Performed at Ars Electronica Festival twice on:
- 8 September 2017 Ars Electronica Festival // Nightline – NOISE OPENING on Mainstage, Linz (AUSTRIA)
- 11 September 2017 Ars Electronica Festival // Music Monday – Bruckneruniversität, Linz (AUSTRIA)
Other past dates:
- 20 May 2017 Body.Sound.Space Festival, Linz (AUSTRIA)
- 6 October 2017 – Pikkuääniaalto, Espoo (FINLAND)
- 7 October 2017 – Third Space, Helsinki (FINLAND)
- 26 October 2017 – LAB30, AUGSBURG (GERMANY)
- 27 October 2017 – LAB30, AUGSBURG (GERMANY)
- 17 NOVEMBER 2017 – MEM FESTIVAL, BILBAO (SPAIN)
- 1-5 DECEMBER 2017 – TADAEX, TEHRAN (IRAN)
- 12 February 2018 – CyberFest, Sankt Petersburg (RUSSIA)
“Lost, but not lost forever” is a sound performance that uses old media devices to create new soundscapes. The set-up is made from 2 cassette players that are continuously playing 3 changeable cassette tape loops; 2 radios are also added to play random AM frequencies and create a depth to the sound. A sewing machine is the central piece; 2 piezo microphones are positioned on its surface to detect the vibrations and transform them in audible waves, also an adjacent rhythm is created using the metal needle perforating the surface. A light sensor from a Signum device is used to create the principal beat and the bass. A small PCB (printed circuit board) is the last one to be added and used to close the performance.
I don’t know if you want the audience to know but one of the first things I asked myself when reading the description of you performance was if there was any reason why you chose this machines.
Is their a concept behind it, is it because of their specific noises or because of their stories and what is being associated with them?
Also the title made me wonder.
The performance was first created as a project for the Media Archeology class with Gebhard Sengmüller; all the students supposed to create a new art project based on old media or old media devices. By coincidence, Christa [Sommerer] was passing by in the day of the final presentation and invited me to AEF (actually she invited quite all because she liked what she saw).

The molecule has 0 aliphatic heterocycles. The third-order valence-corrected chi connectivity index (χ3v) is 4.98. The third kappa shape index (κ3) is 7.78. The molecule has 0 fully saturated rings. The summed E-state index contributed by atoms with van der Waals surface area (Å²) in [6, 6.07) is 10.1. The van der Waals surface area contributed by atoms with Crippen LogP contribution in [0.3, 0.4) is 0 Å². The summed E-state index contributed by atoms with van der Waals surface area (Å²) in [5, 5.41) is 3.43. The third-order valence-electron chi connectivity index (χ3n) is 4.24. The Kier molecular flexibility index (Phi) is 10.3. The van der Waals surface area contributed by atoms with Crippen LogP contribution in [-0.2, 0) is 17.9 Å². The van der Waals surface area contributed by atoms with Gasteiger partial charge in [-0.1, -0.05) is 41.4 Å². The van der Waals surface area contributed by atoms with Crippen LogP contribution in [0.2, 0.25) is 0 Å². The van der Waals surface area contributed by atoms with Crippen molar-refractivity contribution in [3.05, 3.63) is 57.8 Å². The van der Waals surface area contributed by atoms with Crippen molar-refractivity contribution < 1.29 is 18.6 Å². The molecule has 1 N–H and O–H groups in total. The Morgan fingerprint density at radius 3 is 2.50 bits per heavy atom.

Anyway, when I was first thinking about the sound performance, I immediately thought to grab some walkmans and play with cassette tape loops somehow like making a live analog sound composition. I wanted to recreate the act of playing in Ableton with loops using a computer, but without a computer; so the only solution was to recreate the physical / analog loops as cassette loops that are the base of this performance. I then added the 2 radios because they offer amazing frequencies and I wanted to add an old (not electric) sewing machine because I am very familiar with it from my childhood and I just love it. It wasn’t very easy to get a not electrical sewing machine, so I had to make a compromise and stick to the electrical pedal sewing machine (the one we had in the work room). After that I added few more components that helped me to achieve the soundscape I had in my mind.
The title “Lost, but not lost forever” is a tribute to old media that doesn’t exist anymore (or dead media) but we still remember their existence. Also puts the question “What’s the life expectancy of a media?”. Of course depends from type to type, but at the end, somehow they all die. Or “Is there a media that never died?”. “What’s the new media that is going to conquer the world?”.